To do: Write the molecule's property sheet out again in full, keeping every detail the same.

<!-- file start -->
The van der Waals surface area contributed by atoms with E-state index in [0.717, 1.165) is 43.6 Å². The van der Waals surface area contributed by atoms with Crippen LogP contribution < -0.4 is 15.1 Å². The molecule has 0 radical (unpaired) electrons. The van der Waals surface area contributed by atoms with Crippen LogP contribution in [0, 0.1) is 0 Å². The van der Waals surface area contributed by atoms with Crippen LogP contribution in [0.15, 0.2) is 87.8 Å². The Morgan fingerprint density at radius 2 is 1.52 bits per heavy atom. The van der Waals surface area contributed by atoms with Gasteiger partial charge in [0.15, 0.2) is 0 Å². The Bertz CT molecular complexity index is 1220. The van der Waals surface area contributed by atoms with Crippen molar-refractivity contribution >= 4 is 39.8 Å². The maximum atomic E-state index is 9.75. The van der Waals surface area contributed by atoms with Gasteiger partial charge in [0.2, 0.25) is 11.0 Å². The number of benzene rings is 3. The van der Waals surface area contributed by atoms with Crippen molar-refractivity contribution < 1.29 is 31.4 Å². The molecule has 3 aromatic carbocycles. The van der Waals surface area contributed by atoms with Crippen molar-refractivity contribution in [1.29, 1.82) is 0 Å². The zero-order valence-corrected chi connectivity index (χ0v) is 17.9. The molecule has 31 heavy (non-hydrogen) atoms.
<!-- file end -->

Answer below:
The van der Waals surface area contributed by atoms with E-state index in [0.717, 1.165) is 43.6 Å². The van der Waals surface area contributed by atoms with Crippen LogP contribution < -0.4 is 15.1 Å². The molecule has 0 radical (unpaired) electrons. The van der Waals surface area contributed by atoms with Crippen LogP contribution in [0, 0.1) is 0 Å². The van der Waals surface area contributed by atoms with Crippen LogP contribution in [0.15, 0.2) is 87.8 Å². The Morgan fingerprint density at radius 2 is 1.52 bits per heavy atom. The van der Waals surface area contributed by atoms with Gasteiger partial charge in [0.15, 0.2) is 0 Å². The Bertz CT molecular complexity index is 1220. The van der Waals surface area contributed by atoms with Crippen molar-refractivity contribution >= 4 is 39.8 Å². The maximum atomic E-state index is 9.75. The van der Waals surface area contributed by atoms with Gasteiger partial charge in [0.2, 0.25) is 11.0 Å². The number of benzene rings is 3. The van der Waals surface area contributed by atoms with Crippen molar-refractivity contribution < 1.29 is 31.4 Å². The molecule has 3 aromatic carbocycles. The van der Waals surface area contributed by atoms with Crippen molar-refractivity contribution in [1.29, 1.82) is 0 Å². The zero-order valence-corrected chi connectivity index (χ0v) is 17.9. The molecule has 31 heavy (non-hydrogen) atoms.